Can a villain be so bad he’s good? That’s the question to ask Marvel’s green-clad mischief-maker Loki. Fans have seen Loki turn over a new leaf in both comics and film, but just because he’s no longer a villain doesn’t mean he’s a hero. There’s a grey area in-between, and that’s a dangerous place to be.
In the upcoming new comic series Loki: Agent of Asgard, Mighty Avengers writer Al Ewing and Batgirl artist Lee Garbett are taking the newly reformed (and newly adult) Loki into the employ of Asgard’s All-Mother as his home realm’s secret weapon against all who oppose it. Mixing the superhero and spy genre, Ewing has a lot planned for readers when the series debuts in February; from extra-terrestrial espionage, spy gadgets and a dead Thor in the series’ opening pages. Want to know more? Let’s ask Ewing.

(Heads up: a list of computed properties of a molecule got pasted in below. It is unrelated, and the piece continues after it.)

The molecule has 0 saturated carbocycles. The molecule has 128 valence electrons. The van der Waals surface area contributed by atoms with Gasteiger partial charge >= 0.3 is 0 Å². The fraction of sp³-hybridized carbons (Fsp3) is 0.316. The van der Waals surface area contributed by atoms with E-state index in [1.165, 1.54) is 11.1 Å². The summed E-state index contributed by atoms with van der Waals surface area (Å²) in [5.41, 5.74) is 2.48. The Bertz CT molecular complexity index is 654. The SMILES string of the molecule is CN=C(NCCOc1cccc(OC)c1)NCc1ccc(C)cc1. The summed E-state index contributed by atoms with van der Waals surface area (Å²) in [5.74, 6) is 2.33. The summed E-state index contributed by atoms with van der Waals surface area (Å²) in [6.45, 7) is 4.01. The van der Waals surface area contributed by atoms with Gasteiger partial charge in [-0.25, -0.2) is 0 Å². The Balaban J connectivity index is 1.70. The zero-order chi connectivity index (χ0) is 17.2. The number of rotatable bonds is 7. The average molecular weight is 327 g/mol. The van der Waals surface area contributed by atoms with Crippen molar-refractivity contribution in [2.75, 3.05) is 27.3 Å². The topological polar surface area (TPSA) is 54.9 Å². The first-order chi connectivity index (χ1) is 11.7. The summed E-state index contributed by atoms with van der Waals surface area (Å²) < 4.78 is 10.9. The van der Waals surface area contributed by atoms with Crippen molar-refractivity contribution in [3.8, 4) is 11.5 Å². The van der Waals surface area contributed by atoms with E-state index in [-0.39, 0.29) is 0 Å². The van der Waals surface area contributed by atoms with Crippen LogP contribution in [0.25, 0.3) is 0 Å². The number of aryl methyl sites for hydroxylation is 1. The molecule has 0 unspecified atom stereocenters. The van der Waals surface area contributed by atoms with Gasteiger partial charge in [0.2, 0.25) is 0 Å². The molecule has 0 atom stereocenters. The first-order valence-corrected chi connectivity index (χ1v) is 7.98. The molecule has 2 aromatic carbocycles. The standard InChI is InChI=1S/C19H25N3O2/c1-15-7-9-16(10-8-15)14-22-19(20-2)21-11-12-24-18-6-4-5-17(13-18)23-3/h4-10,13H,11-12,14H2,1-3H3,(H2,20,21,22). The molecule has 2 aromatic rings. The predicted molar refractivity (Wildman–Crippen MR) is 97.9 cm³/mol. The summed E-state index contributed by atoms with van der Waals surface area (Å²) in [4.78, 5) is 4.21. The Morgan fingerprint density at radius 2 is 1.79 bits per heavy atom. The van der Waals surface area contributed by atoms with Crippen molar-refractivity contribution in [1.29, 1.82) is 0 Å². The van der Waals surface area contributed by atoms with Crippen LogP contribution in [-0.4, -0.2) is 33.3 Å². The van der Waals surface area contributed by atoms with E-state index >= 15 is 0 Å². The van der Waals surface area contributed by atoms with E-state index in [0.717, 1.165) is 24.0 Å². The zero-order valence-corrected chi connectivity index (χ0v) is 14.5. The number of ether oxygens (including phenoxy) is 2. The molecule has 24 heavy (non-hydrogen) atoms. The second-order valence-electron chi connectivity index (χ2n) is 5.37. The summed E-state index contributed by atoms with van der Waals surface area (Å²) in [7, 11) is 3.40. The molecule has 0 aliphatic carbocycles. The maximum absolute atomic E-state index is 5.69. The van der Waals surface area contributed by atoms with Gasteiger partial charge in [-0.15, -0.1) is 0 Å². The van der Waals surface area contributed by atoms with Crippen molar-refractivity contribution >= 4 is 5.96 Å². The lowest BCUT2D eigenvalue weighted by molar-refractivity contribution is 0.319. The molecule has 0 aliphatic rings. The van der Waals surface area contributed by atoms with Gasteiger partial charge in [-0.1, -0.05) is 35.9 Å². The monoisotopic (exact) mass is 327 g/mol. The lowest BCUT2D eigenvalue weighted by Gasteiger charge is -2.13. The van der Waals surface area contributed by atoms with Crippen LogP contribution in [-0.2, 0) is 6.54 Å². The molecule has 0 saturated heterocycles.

Newsarama: We talked with you back when the book was original announced, but we wanted to go more in-depth. Al, what’ is Loki getting out of being an Agent of Asgard?
Al Ewing: I go into detail on this in issue #1, so I'll try not to get too spoiler-y here, but essentially it's a little bit of quid pro quo. Loki's greatest fear, as I've mentioned before, is sliding back into his old persona, getting trapped again in an endless cycle of fighting superheroes and getting beaten by them - especially after everything he did to escape that cycle. The All-Mother can help him out with that problem, in return for the occasional secret mission.